Even Chevrolet cars were advertised in this magazine (Photo 9). In this case, it was the Chevrolet Caprice Classic Sedan and the pitch was the increased room inside the vehicle. Supposedly it had five more cubic feet of passenger space than the nearest competitor’s full-size car. Note the five numbers standing next to the car and the 6 foot, 4 inch model, who is also shown sitting inside in the smaller picture. Cars certainly have changed over the last 40-plus years.
The last advertisement from this issue that I would like to share with you is shown in Photo 10. This is the only one for a large agricultural equipment manufacturer found in the magazine and it is for Case. Here they are showing their 43 to 80 horsepower tractors and are advertising them as time “shavers.” Essentially Case was saying that these tractors could be used for any type of work, during any season of the year and they would actually help you reduce the time needed to complete different jobs. An asterisk after the horsepower ratings indicates that these tractors were actually manufactured by David Brown Tractors Ltd., which was an affiliate of J.I. Case. In the photographs, there is a model 1210 on the left and a 1410 and 885 in the photos on the right. I can’t identify the tractor with the loader and the text doesn’t tell us what it is either. The tag line, “doing something about it,” is one with which I am not familiar. I really don’t understand what “it” is, but apparently it worked for Case back in the day.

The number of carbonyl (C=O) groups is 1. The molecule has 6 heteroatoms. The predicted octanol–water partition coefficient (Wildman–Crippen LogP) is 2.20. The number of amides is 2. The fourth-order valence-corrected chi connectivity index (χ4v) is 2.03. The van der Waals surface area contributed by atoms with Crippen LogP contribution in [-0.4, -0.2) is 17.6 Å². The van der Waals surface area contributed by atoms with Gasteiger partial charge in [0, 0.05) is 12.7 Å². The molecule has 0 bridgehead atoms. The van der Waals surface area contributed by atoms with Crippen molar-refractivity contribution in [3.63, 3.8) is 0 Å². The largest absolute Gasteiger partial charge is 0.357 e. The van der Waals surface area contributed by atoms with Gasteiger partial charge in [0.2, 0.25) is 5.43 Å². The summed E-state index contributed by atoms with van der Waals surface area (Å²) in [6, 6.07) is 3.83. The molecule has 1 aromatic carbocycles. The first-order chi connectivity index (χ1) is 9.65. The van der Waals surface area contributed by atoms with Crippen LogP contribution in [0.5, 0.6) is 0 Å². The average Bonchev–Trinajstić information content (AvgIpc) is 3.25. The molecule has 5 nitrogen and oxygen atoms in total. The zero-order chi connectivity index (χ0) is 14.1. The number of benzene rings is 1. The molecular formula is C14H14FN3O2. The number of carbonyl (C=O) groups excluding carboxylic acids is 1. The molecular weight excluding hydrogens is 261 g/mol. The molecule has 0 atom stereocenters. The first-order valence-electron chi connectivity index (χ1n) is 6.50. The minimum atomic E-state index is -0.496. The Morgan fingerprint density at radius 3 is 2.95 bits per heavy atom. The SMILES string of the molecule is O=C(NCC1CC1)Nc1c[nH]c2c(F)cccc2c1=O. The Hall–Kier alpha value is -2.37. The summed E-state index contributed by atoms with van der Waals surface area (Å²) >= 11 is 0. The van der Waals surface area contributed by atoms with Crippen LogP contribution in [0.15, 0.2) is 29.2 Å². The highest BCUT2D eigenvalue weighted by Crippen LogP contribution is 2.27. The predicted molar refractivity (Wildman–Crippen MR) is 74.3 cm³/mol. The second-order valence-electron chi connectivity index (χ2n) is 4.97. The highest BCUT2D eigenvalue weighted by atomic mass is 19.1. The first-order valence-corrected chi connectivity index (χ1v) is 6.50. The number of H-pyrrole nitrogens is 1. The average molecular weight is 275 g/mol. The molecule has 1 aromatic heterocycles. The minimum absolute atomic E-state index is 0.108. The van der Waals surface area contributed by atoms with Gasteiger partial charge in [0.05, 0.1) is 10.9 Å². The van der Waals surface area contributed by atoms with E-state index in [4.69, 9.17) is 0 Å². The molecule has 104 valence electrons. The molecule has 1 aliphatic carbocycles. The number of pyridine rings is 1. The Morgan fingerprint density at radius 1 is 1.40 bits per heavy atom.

So, there you have some older advertising from the late 1970s. I was a junior in high school in March of 1977 and thumbing through this old magazine certainly brings back some memories of a very different period of time than today. In the next issue, we will get back to something directly
related to the smaller “toys.” Enjoy.